“The state could not give exact accounting of how they arrived at the $1,064,713 they’re asking for from us,” said McDonald told the Council. “They can not guarantee that all funds would be spent in Austin. They could not assure us of what portion of the dollars would be spent in Austin.”

While McDonald said the city’s local public safety and emergency management staff thought the state projects were worthwhile, the city has approximately $3 million worth of unmet local needs when it comes to security-related projects and equipment. Those include a new public safety Mobile Command Vehicle, an emergency generator for the Austin-Travis County Health and Human Services Department, satellite telephones for use by Austin Energy during a disaster, and a new training facility for APD’s SWAT team.

The Council voted unanimously to deny the state’s request, with Council Member Jennifer Kim calling on staff to attempt to secure more details from the state regarding the TDEx system.

“Terrorism is something that I take very seriously, and we’re only as good as our information,” said Kim. “Accurate and complete data is essential. I’d like to ask the state to give us more information on what enhancements we would be seeing in terms of the types of information we would be sharing with other jurisdictions… and encourage other jurisdictions to ask the same questions.”

Other jurisdictions may already be asking those questions, as the state requested more than 200 municipalities to turn over their funding. So far, most have chosen to keep their money.

“Despite prioritizing spending of federal dollars on TDEx and Live Scan, local law enforcement agencies have always had the option of choosing whether to use their federal dollars for these programs or not,” said Homeland Security Director Steve McCraw in a statement issued by the Governor’s office, “and we made that clear in the letter we sent local officials.”

Health officials still preparing for flu pandemic

Though concern over a worldwide bird-flu pandemic has faded from the headlines and the News Channel specials, city Health and Human Services officials say such an event is still a possibility, and they continue to develop plans for such an occurrence.

David Lurie, director of the Austin/Travis County Health and Human Services Department, outlined those plans before the Council’s Public Health and Human Services Subcommittee last week.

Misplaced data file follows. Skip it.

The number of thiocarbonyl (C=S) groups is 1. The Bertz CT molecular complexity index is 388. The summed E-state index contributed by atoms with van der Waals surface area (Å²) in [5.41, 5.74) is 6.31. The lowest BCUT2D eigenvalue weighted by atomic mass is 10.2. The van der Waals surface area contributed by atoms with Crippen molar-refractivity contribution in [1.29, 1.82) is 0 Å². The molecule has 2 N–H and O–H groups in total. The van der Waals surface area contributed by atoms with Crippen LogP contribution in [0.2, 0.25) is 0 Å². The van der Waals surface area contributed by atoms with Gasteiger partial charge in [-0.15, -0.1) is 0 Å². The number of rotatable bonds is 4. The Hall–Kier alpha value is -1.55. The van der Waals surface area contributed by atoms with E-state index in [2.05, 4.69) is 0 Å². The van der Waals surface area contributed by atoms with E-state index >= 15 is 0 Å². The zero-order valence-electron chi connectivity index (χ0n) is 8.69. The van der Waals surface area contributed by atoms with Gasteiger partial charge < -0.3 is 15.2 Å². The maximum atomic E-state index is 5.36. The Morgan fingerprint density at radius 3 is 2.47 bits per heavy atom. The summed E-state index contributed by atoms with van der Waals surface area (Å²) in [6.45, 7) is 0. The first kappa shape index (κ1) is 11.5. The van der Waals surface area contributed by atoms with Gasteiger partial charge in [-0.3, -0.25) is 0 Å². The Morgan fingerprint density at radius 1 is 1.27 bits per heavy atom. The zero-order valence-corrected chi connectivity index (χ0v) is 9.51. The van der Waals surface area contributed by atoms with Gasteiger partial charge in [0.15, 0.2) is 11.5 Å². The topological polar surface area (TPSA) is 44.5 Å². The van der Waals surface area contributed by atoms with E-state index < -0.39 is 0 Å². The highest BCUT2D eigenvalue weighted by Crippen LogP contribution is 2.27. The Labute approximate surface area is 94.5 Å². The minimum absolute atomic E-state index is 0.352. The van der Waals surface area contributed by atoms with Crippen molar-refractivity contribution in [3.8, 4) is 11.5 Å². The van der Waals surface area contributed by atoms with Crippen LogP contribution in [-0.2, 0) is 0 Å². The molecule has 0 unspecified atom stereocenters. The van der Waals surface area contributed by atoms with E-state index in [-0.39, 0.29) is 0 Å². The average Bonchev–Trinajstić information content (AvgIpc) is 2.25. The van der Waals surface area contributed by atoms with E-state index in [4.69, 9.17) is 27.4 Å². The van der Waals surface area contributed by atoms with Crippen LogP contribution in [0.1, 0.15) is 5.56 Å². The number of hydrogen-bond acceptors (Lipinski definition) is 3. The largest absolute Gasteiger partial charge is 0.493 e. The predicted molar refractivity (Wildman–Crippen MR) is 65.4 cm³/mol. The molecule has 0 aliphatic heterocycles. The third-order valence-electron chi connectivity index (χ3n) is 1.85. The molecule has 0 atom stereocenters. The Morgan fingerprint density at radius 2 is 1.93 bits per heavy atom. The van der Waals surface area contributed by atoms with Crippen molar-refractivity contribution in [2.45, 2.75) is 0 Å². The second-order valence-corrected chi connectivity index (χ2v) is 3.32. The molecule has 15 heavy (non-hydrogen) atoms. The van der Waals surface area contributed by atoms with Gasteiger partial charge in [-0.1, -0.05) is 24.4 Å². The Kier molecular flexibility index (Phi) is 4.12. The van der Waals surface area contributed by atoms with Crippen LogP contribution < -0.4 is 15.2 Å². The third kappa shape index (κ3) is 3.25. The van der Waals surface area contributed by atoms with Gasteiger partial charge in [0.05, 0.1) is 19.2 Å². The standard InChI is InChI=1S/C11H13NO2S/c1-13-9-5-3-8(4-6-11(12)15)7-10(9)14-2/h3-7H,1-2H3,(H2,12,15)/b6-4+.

“What we are talking about here is a pandemic, an explosive global event,” Lurie said. “This is not your annual flu season—which we also take seriously—but a new strain of influenza for which there is little natural immunity and no vaccine that could have a substantial impact, leaving between 30 and 40 percent of the community ill at a given time.”

Lurie pointed out that, as of yet, there have not been any reports of bird flu being transmitted from person to person, but a such a mutated strain would likely spread very rapidly.

To prepare for that possibility, Lurie’s staff has prepared a 5 point plan to deal with the possibility of a pandemic.

• Planning and Coordination: The city is developing plan prior to any event and for the use of an integrated command system during an event. It is also planning for the continuity of critical city and business services during an event.

• Situation Assessment and Monitoring: The city is developing plans and systems for surveillance of human and animal disease patterns.

• Prevention and Containment: The city is planning to encourage individuals who are exposed or moderately ill to isolate themselves in their homes for a week to 10 days to curb the spread of the disease.

• Health System Response: Planning to make sure the health care work force can remain viable in order to deal with the pandemic. Also, the city is coordinating a surge capacity plan for local medical providers to handle the overflow of serious cases that could easily outstrip the number of available hospital beds, and

• Communications: To position the city as the prime resource for information in a pandemic, ensure people receive accurate and most recent information via news media; respond proactively to emerging issues, provide information to slow disease transmission and decrease the social and economic disruption to the area.

Lurie emphasized that the communication component was the most important part of the plan prior to any pandemic event by making sure the public, businesses and other stakeholders have plenty of information. He added that his agency is also working with area social service agencies to create business continuity plans to make sure their services would continue through an emergency situation.

The city will hold a two-day exercise Nov. 6-8 to familiarize city officials and other area stakeholders with pandemic flu strategies and issues. The exercise will have both a Public Health and a Medical components, both of which will focus on how to organize the community’s response.